AS Pakistan’s government and security apparatus struggles to get its message across, an organisation with militancy as its main claim to fame presents a stark contrast.
Jamaatud Dawa, as the Lashkar-e-Taiba has been known since it was banned, was a relative latecomer to Twitter, only arriving in February this year. But whosoever manages the account @JuD_Official appears media savvy, generally polite and responsive.
The group is seen as a ‘clinically-efficient killing machine’ because of its militant activities in Indian-held Kashmir over the years. Its members have also been charged with the ruthless and brutal terror attack on civilians in Mumbai in 2008, all but propelling the two countries towards a war.
At the same time, the group’s ‘welfare’ arm was seen in action when that devastating earthquake shattered millions of lives in Pakistani Kashmir in 2005. In a tell-tale sign of perhaps their dual role, its volunteers, engaged in the relief effort, were reluctant to be caught on camera.
While Hafiz Saeed, the Saudi-educated firebrand orator and JuD founder, may have vehemently rubbished Western allegations that his organisation has military ambitions beyond its avowed stance on Kashmir, some of its actions have raised many an eyebrow.
For example, the Mumbai terror attacks could hardly have been connected with Kashmir, and were viewed as an attempt to ignite an India-Pakistan conflagration. Such a horror would have diverted Pakistan’s attention away from its fight against Al Qaeda-Taliban. Hence, the doubts and allegations.
Therefore, it is hardly surprising that the group is conscious of its image and keen to be viewed in terms other than a lethal militant force which has worked in close coordination with the army and intelligence services.
While at public meetings Hafiz Saeed and other leaders of his organisation unmistakably breathe fire, his TV appearances are marked by a measured tone and a fairly plausible line of argument. But it is social media where JuD’s sophistication becomes apparent.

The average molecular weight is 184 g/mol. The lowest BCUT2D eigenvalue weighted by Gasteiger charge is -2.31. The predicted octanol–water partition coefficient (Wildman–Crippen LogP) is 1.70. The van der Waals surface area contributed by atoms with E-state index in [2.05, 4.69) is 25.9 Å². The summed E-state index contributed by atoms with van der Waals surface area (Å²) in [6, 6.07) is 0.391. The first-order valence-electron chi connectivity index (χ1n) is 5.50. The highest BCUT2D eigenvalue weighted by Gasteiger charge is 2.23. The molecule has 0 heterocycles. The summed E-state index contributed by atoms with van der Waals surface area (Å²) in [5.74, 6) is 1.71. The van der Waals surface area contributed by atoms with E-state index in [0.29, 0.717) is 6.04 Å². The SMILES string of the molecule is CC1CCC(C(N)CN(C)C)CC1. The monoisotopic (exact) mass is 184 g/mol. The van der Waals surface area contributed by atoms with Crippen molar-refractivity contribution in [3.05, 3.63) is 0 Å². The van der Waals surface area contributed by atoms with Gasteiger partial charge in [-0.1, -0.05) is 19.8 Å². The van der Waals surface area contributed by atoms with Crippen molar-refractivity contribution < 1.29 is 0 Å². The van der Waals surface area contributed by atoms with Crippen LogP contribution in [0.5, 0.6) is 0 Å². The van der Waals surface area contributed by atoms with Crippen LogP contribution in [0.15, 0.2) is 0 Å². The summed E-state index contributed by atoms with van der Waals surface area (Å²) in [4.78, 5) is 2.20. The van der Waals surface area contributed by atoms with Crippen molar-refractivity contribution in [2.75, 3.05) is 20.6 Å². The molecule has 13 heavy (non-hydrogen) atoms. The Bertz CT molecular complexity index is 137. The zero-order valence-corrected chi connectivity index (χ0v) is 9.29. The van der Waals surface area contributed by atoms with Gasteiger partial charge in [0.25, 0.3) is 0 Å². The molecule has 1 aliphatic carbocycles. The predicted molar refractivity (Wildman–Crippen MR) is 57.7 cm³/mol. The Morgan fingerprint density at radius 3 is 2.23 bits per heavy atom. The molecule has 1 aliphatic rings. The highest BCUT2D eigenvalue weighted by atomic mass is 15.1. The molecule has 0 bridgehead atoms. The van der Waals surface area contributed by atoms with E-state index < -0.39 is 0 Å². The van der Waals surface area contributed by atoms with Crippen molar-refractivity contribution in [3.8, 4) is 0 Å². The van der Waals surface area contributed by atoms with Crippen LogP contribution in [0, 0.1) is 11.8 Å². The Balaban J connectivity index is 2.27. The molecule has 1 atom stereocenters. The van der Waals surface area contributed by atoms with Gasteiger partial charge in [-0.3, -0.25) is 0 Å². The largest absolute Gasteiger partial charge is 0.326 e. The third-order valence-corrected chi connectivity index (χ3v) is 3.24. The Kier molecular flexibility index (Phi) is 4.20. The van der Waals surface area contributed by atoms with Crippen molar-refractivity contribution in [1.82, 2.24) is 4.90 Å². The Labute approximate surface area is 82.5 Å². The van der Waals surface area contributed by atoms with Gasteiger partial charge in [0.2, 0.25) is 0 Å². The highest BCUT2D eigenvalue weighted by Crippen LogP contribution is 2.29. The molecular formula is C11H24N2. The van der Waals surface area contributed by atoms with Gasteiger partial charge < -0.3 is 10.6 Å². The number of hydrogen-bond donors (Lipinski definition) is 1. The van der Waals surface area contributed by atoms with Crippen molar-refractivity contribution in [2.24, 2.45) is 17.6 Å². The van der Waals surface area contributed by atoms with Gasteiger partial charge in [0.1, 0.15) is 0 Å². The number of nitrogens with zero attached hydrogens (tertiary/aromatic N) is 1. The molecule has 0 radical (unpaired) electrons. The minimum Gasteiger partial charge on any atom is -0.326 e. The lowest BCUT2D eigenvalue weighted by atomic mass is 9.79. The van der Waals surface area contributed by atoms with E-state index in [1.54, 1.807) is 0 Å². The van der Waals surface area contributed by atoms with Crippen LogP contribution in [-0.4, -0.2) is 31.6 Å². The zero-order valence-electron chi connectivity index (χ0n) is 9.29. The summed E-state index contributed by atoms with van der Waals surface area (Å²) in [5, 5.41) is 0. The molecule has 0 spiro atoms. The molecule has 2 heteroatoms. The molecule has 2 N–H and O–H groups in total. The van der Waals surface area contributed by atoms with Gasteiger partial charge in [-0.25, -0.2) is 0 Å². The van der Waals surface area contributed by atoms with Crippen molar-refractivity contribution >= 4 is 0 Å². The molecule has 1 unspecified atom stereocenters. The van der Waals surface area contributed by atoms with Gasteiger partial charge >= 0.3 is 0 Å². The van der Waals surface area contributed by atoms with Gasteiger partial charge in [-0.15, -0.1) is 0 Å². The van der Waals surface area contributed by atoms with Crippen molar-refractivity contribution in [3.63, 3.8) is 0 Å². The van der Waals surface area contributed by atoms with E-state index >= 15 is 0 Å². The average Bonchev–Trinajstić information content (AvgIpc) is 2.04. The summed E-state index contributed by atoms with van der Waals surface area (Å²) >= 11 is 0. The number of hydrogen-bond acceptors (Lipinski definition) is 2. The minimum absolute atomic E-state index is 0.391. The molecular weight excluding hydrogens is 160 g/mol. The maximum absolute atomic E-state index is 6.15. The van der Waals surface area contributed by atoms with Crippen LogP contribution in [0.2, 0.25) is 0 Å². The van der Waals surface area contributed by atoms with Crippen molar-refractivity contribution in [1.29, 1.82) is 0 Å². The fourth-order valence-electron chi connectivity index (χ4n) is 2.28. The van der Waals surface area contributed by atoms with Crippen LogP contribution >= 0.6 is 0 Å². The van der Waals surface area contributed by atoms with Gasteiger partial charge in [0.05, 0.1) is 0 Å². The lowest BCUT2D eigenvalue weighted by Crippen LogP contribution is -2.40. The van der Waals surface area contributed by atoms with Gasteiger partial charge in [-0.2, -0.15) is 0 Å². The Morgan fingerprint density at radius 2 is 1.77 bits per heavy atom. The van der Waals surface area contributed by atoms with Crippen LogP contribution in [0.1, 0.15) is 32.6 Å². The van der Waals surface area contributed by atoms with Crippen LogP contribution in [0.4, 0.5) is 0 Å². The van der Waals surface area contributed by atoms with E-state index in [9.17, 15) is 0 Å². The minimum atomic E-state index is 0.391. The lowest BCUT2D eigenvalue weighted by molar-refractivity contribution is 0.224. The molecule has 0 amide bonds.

Earlier this week, Hindustan Times carried a story that Ziaur Rehman Lakhvi, one of the key accused facing trial for the Mumbai carnage in Rawalpindi’s Adiyala prison, has fathered a child during his four-year incarceration. The child is said to be two years old.
The report says this was disclosed to his Indian interrogators by another key suspect, Abu Jundal, who was extradited from Saudi Arabia. Abu Jundal is reported to have said this good news was given to him by Lakhvi himself in a phone conversation.
According to this report, Abu Jundal’s answers led his Indian intelligence interrogators to believe that in prison “Lakhvi is treated like a state guest and not a terrorist.” So much so that his “youngest wife” was allowed prison visits and afforded privacy.
I am unaware whether Pakistani law allows conjugal visits in prison and also mindful of the fact that with a couple of weeks to go for the Mumbai carnage’s fourth anniversary, pressure would be mounting on Pakistan to do more to convict the accused.
So I thought I should ask the JuD Twitter account and this is how our exchange went:
@abbasnasir59: Is this true, @JuD_Official or propaganda? MT “@ramindersays: 26/11 plotter Zaki-ur-Rehman Lakhvi fathers kid in jail: http://bit.ly/TFW3f6”
@JuD_official: @abbasnasir59 @ramindersays ‘Highly Placed Sensationalism’, Indian Media is always on top of it, especially when it comes to #ISI#LET @abbasnasir59:
@JuD_Official ‘Untrue, false, malicious’?
@JuD_official: @abbasnasir59 all of them, to the best of our knowledge.
@abbasnasir59: @JuD_Official I like (the) wriggle room in ‘to the best of our knowledge’. :)
@JuD_official @abbasnasir59 We have never underestimated journalistic smartness, have we? :)
This was just to illustrate how media-savvy and ahead of the game some of the militant groups are compared to even their handlers in the intelligence agencies. Perhaps, these groups feel the need to win friends more than the arrogant security set-up.
(I have followed the @JuD_Official account for several months and given its content believe it is legit. But since it isn’t officially ‘verified’ by Twitter, the organisation perhaps wishes to retain deniability and distance itself from it if it feels the need).
Responding to last week’s column, former ISI DG and railways minister, Lt-Gen (retd) Javed Ashraf has sent me an email. I feel bound by ethics to carry his view verbatim. It is self-explanatory so there is no point in my adding to it. I have had my say in my column anyway.
“I have read your article and feel compelled to clarify my position. I was targeted last week apparently in an organised manner by some especially on TV channels. Much was made of my telling a reporter to ‘shut up idiot’. They ran it all over the media and two anchors even ran their shows on it. Did you notice that none of them showed as to what remarks had been passed by this reporter which made me shut him up?